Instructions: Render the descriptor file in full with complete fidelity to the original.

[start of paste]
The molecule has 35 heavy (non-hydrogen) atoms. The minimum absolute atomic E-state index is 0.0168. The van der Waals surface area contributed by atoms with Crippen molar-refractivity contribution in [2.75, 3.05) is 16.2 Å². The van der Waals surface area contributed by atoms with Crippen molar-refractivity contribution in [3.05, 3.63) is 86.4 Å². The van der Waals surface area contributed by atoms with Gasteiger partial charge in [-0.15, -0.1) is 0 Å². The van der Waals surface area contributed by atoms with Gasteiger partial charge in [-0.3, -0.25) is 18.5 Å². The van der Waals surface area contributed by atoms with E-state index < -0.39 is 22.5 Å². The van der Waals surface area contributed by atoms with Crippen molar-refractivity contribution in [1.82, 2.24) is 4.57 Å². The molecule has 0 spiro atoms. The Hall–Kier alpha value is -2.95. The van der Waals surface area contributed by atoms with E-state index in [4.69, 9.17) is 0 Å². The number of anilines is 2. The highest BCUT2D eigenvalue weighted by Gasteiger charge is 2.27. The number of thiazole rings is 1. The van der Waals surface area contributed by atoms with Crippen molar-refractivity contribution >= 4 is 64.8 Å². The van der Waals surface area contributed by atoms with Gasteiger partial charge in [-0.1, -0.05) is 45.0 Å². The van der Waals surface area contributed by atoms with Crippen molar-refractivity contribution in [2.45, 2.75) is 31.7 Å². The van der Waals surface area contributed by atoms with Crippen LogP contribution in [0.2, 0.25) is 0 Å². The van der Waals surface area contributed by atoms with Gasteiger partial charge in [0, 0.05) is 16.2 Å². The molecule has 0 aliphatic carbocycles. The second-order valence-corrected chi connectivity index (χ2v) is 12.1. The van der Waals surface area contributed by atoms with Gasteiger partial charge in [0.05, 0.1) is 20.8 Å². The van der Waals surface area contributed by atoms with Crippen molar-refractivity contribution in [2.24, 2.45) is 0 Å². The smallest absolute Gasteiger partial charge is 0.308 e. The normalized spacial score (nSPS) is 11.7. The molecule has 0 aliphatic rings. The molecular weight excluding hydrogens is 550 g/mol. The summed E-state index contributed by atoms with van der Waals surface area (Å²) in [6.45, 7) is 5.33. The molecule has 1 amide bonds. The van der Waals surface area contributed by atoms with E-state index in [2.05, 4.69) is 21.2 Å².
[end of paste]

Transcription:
The molecule has 35 heavy (non-hydrogen) atoms. The minimum absolute atomic E-state index is 0.0168. The van der Waals surface area contributed by atoms with Crippen molar-refractivity contribution in [2.75, 3.05) is 16.2 Å². The van der Waals surface area contributed by atoms with Crippen molar-refractivity contribution in [3.05, 3.63) is 86.4 Å². The van der Waals surface area contributed by atoms with Gasteiger partial charge in [-0.15, -0.1) is 0 Å². The van der Waals surface area contributed by atoms with Gasteiger partial charge in [-0.3, -0.25) is 18.5 Å². The van der Waals surface area contributed by atoms with E-state index < -0.39 is 22.5 Å². The van der Waals surface area contributed by atoms with Crippen molar-refractivity contribution in [1.82, 2.24) is 4.57 Å². The molecule has 0 spiro atoms. The Hall–Kier alpha value is -2.95. The van der Waals surface area contributed by atoms with E-state index in [4.69, 9.17) is 0 Å². The number of anilines is 2. The highest BCUT2D eigenvalue weighted by Gasteiger charge is 2.27. The number of thiazole rings is 1. The van der Waals surface area contributed by atoms with Crippen molar-refractivity contribution >= 4 is 64.8 Å². The van der Waals surface area contributed by atoms with Gasteiger partial charge in [-0.1, -0.05) is 45.0 Å². The van der Waals surface area contributed by atoms with Crippen molar-refractivity contribution in [2.45, 2.75) is 31.7 Å². The van der Waals surface area contributed by atoms with Crippen LogP contribution in [0.2, 0.25) is 0 Å². The van der Waals surface area contributed by atoms with Gasteiger partial charge in [0, 0.05) is 16.2 Å². The molecule has 0 aliphatic carbocycles. The second-order valence-corrected chi connectivity index (χ2v) is 12.1. The van der Waals surface area contributed by atoms with Gasteiger partial charge in [0.05, 0.1) is 20.8 Å². The van der Waals surface area contributed by atoms with Crippen molar-refractivity contribution in [2.24, 2.45) is 0 Å². The smallest absolute Gasteiger partial charge is 0.308 e. The normalized spacial score (nSPS) is 11.7. The molecule has 0 aliphatic rings. The molecular weight excluding hydrogens is 550 g/mol. The summed E-state index contributed by atoms with van der Waals surface area (Å²) in [6.45, 7) is 5.33. The molecule has 1 amide bonds. The van der Waals surface area contributed by atoms with E-state index in [2.05, 4.69) is 21.2 Å².